Put your money to work (aka maximize income)

Money is a terrible master but an excellent servant.

P.T. Barnum

Once you’ve started increasing how much money you actually have in the bank, you need to start following that old advice “make your money work for you”. This is my favorite kind of advice.

Basics

  • Savings/checking accounts: Folks starting out will keep most of their money in a savings or checking account. So it’s important to get the best rate you can for the majority of your money. My main bank for savings and checking accounts is Alliant Credit Union. They do fine for a bank, but I recommend them is because their savings account rate is 1.70% for the savings account and 0.45% for their checking account. They also reimburse you for any ATM fees (up to $20 a month). High rates and low fees is a solid combo.
  • Credit card: Another thing most people have is a credit card, and with the right one, you can earn good rewards. I’ve spent a lot of time comparing credit card rewards for airline miles, points, and cash. My favorite right now is the Citi Double Cash Card because it gives 1% back on all purchases, then another 1% when you pay those purchases off. So 2% back on everything I buy.

Retirement

Vanguard

My returns: 9.4% per year

You should put as much as possible into a retirement account as early and as often as you can. The best institution I can recommend for this is Vanguard, and I recommend a “Roth IRA” instead of a “Traditional IRA”. For the US, in 2019, individuals can contribute up to $6,000/year. Once you transfer the money into your IRA, you still need to actually invest it. This is the scary part for a lot of people, but a very simple and solid approach is to invest 90% in stocks and 10% in bonds (or 70/30 if you are more conservative). For stocks, you can keep it to just “Vanguard Total Stock Market Index Fund Investor Shares (VTSMX)” and for bonds, “Vanguard Total Bond Market Index Fund Investor Shares (VBMFX)“. These ETFs basically just buy 1 of every stock or bond on the market, and trust that with enough time, the market always goes up. It’s a good solution that is inherently diversified, easy to get right, and beats out 70% of hedge fund managers anyway. Nice!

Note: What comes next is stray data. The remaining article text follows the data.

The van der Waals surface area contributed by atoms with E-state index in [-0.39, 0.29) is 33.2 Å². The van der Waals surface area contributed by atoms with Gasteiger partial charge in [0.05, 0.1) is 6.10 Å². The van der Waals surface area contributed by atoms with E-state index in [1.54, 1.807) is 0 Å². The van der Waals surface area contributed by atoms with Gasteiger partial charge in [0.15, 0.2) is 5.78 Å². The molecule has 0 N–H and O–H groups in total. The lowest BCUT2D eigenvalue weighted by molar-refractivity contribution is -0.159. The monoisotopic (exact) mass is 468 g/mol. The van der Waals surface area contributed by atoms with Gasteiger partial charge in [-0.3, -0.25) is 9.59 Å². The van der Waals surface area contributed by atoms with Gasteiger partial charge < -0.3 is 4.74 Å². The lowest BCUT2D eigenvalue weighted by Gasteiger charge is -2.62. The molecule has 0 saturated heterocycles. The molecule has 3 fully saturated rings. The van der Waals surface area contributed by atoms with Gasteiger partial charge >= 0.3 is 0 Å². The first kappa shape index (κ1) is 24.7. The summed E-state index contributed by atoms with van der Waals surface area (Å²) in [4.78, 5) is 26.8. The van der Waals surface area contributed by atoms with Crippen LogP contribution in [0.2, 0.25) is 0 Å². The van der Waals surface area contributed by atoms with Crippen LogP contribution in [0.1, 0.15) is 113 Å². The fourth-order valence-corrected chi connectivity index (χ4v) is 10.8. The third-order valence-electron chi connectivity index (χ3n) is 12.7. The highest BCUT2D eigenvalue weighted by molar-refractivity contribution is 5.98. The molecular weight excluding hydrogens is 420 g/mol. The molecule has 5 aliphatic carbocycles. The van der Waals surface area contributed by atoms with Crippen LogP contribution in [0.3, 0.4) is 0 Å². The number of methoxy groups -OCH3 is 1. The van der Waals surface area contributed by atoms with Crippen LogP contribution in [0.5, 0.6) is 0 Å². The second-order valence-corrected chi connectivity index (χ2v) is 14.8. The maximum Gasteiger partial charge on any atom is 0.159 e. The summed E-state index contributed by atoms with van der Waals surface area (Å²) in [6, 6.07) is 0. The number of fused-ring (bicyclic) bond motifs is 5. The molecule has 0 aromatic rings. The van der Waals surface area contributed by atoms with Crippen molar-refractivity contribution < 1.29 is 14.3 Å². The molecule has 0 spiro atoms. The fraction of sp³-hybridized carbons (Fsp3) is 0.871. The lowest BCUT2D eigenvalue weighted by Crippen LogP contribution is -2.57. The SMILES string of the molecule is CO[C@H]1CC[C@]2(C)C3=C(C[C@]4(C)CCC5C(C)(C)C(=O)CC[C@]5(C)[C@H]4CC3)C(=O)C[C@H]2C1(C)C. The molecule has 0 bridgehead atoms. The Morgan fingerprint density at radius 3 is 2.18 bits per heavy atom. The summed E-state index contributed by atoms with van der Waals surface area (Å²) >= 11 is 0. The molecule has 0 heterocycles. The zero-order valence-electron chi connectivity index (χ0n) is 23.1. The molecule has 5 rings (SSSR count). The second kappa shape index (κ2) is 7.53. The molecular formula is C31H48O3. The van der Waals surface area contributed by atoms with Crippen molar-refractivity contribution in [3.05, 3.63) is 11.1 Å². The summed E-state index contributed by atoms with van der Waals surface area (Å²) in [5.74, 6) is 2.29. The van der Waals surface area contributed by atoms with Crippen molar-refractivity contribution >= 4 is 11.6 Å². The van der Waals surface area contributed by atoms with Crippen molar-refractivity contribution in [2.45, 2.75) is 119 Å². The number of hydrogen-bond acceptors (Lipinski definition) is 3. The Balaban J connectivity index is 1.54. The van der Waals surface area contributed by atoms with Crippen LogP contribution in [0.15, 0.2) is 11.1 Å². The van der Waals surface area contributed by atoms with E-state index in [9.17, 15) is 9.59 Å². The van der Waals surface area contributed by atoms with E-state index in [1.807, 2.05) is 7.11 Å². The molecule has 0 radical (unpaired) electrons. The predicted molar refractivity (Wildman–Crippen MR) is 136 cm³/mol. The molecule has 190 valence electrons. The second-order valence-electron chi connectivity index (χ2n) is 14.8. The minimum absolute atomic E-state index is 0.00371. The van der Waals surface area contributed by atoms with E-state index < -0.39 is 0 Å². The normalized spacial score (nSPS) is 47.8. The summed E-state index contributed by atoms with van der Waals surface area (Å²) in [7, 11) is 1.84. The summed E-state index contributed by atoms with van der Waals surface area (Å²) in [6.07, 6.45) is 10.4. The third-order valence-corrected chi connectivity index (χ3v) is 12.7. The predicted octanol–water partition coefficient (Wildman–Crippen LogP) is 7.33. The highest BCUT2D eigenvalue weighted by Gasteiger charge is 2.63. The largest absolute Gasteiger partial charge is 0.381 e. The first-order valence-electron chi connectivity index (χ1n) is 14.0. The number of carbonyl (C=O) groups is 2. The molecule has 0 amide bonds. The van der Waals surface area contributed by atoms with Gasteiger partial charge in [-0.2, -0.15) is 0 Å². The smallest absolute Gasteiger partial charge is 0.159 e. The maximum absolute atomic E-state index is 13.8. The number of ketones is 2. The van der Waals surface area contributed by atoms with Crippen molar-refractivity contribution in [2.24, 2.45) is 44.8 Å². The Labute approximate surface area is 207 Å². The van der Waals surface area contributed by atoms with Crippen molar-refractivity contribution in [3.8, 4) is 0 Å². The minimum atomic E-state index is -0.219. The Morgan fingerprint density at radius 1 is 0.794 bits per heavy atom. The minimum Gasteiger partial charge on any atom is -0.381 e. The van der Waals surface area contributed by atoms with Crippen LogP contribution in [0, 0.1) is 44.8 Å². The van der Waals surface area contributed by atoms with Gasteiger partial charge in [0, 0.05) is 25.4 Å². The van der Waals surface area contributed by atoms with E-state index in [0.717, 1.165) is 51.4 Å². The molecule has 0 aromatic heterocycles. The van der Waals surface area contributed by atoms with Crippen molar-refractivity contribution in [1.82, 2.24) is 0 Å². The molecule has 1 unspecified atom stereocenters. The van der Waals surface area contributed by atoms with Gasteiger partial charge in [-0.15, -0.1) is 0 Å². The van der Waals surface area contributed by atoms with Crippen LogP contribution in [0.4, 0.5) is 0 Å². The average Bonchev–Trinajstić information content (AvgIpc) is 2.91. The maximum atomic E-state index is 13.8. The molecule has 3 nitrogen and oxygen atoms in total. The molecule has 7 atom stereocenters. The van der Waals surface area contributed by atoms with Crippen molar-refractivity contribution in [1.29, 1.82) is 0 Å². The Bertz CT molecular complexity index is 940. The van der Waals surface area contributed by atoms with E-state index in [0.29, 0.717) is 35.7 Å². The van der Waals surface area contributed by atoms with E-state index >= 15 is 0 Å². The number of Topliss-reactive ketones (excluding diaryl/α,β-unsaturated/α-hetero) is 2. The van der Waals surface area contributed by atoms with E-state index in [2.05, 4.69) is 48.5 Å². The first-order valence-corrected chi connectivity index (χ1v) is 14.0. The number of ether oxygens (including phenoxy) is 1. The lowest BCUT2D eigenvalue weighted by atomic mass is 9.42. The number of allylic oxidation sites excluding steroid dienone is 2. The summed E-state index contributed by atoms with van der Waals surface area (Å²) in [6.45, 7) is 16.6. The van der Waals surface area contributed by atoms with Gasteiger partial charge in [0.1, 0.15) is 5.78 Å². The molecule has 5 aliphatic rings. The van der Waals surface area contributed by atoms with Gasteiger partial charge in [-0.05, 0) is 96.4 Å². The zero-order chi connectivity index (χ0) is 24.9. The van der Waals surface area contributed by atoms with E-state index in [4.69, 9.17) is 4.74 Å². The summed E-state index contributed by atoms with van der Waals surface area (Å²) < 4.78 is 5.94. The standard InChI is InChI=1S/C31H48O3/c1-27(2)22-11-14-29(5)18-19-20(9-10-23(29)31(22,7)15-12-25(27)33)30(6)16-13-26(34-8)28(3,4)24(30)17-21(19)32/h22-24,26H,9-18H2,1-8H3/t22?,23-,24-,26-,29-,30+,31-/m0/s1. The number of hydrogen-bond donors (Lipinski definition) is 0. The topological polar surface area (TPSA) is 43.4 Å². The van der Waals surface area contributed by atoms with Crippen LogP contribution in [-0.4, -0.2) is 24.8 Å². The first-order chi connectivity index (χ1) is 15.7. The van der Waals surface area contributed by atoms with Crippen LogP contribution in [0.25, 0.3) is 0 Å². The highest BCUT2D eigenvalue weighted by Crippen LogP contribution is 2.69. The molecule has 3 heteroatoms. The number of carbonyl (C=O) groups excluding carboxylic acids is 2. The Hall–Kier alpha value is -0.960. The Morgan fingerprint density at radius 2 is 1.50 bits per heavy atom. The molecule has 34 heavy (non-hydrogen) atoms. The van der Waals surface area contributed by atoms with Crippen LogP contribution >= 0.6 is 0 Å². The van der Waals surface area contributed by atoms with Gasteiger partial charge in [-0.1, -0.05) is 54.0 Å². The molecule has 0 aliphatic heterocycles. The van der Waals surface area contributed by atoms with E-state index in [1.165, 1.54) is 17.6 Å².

If you’re interested in reading more, I have to recommend JL Collins Stock Series.

Investing

SoFi

My returns: 39.82% per year since 2020
Minimum: $1000
Referral Bonus: We both get $50 worth of stocks when you invest with at least $1,000.

I’ve had to update this page with my latest, favorite investment product. Far and away this robo-investor has outperformed all my other investments. On top of that, I love that they offer a whole suite of services like loans, financial planning, and even their own 2% cash back credit card.

Wealthfront

My returns: 20.30% per year since 2016
Minimum: $500
Fees: 0.25% management fee
Referral Bonus: They waive the manage fee on $5,000 for both of us.

It’s primarily a robo-investor account where you give them money, and they manage it for you. Their minimum investment is very low ($500), their fee structure is very cheap (0.25% on managed assets), their returns have been very good (over 9%), and they have several other great features. I really cannot recommend them enough. They also recently added a cash account that has no risk and excellent rewards, over 2% interest.

Fundrise

My returns: 12.4% per year since 2016
Minimum: $1000

If you’re looking to get into real estate investment or just want to diversify your portfolio, Fundrise is a good way. They basically crowd-fund real estate purchases. So they do all the research, find the right opportunities, then a bunch of people gets in to purchase the property. So far I’m seeing good returns on my investment, and they pay out every quarter which is cool. I just set those dividends to automatically re-invest, so it continues to grow.